Wallington's WRG Pet Team suggests making the day a little easier with a new toy. Not only will it keep their attention focused but it will also keep them out of trouble during your family Christmas party. You can even get some Tasty Bone Toys that taste like a delicious Christmas dinner. Share all the joy without any of the risks.
6. House Plants and Lilies
Many people give and receive flowers and plants as gifts during the holidays. Lilies are a common addition to flower arrangements but can also be found in gardens. Daylily (Hemerocallis) or True Lily (Lilium) families are the most dangerous to animals. The consumption of any part of the plant, including the leaves, stem, flower, pollen or even the water from a vase can result in fatal kidney failure in cats. If you have a cat at home it is best to avoid lilies completely!. If you want to give flowers as a gift to a friend with cats, ensure it does not contain lilies or other poisonous flowers. Check out this handy list from Pet Poison Helpline
7. Macadamia Nuts
Whether they're part of a fruit cake, within a delicious slab of boutique chocolate, or just as a tasty treat on their own, macadamia nuts are highly poisonous to dogs and cats. Ingesting as few as six nuts can cause severe tremors, vomiting and fever in dogs, while cats usually show symptoms like incoordination, weakness and paralysis after eating just one or two. If you suspect your pet has eaten macadamia nuts, take them to the emergency vet immediately.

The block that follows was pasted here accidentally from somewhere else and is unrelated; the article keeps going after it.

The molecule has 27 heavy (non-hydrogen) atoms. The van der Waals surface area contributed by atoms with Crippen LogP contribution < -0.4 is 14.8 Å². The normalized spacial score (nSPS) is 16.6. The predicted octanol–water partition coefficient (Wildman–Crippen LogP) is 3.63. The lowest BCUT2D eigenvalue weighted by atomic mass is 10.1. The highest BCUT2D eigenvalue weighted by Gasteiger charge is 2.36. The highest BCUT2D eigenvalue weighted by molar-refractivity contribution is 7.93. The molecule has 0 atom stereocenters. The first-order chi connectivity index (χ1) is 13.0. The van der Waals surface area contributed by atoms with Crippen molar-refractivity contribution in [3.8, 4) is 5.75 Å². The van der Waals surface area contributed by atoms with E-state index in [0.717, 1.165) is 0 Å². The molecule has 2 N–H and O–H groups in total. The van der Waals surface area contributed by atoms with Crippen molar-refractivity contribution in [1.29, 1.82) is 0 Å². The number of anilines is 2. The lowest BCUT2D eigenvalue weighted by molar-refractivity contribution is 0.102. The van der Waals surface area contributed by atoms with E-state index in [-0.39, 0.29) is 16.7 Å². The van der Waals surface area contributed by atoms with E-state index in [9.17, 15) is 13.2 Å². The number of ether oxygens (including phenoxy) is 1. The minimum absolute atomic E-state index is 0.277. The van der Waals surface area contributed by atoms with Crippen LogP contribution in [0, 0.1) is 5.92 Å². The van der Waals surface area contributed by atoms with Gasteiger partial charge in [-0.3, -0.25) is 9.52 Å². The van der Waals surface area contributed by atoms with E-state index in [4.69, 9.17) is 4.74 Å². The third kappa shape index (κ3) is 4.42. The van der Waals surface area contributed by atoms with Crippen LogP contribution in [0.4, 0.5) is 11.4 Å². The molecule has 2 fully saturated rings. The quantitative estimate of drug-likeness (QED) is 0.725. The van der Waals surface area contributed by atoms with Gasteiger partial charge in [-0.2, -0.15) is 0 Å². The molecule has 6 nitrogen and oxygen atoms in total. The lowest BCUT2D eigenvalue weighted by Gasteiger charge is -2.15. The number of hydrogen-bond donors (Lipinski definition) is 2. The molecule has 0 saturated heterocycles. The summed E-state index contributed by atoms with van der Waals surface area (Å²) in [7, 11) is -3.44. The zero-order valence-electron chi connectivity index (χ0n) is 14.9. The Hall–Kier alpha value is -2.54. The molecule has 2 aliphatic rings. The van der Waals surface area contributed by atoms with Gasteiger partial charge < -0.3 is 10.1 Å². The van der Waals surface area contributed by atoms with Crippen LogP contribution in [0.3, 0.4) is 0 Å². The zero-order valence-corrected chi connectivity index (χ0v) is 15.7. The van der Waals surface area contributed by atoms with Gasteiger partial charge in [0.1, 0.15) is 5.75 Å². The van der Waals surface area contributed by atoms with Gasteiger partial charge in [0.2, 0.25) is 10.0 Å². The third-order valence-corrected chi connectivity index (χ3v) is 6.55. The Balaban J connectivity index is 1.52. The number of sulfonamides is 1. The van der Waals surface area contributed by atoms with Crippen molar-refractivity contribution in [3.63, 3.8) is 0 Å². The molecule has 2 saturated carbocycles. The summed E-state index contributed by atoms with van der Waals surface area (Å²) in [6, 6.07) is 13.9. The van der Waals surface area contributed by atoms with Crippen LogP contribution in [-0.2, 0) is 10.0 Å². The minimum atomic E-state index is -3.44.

8 . Batteries
Christmas day for most families involves a lot of present giving, with many gifts from toys to mobile phones containing batteries of all shapes and sizes. Many batteries are small and can easily be picked up by curious pets. If ingested, button batteries can cause severe internal burns in a very short amount of time. If you think your pet may have swallowed a battery, take it to the emergency vet immediately.
9 . Bones
While bones can be beneficial for your pet's dental health, feeding them is not without risk and can be associated with issues such as bacterial contamination, fractured teeth, intestinal blockage and pancreatitis. Pork bones are the most dangerous as they tend to splinter when chewed, but any type of bone can cause problems so it is best not to give them to your pet at all. Cooked bones are especially dangerous and should NEVER be given to your pet. It's easier to save yourself the massive vet bill.
10 . Alcohol
Just like small children, cats and dogs are much more sensitive to alcohol than adult humans and can become poisoned very quickly. Christmas is a time when many people indulge in festive drinks, so it's important to make sure your pet can't get into any opened bottles or cans of alcohol. Symptoms of alcohol poisoning in pets include vomiting, diarrhoea, central nervous system depression and even coma. If you think your pet has ingested alcohol, take it to the emergency vet immediately.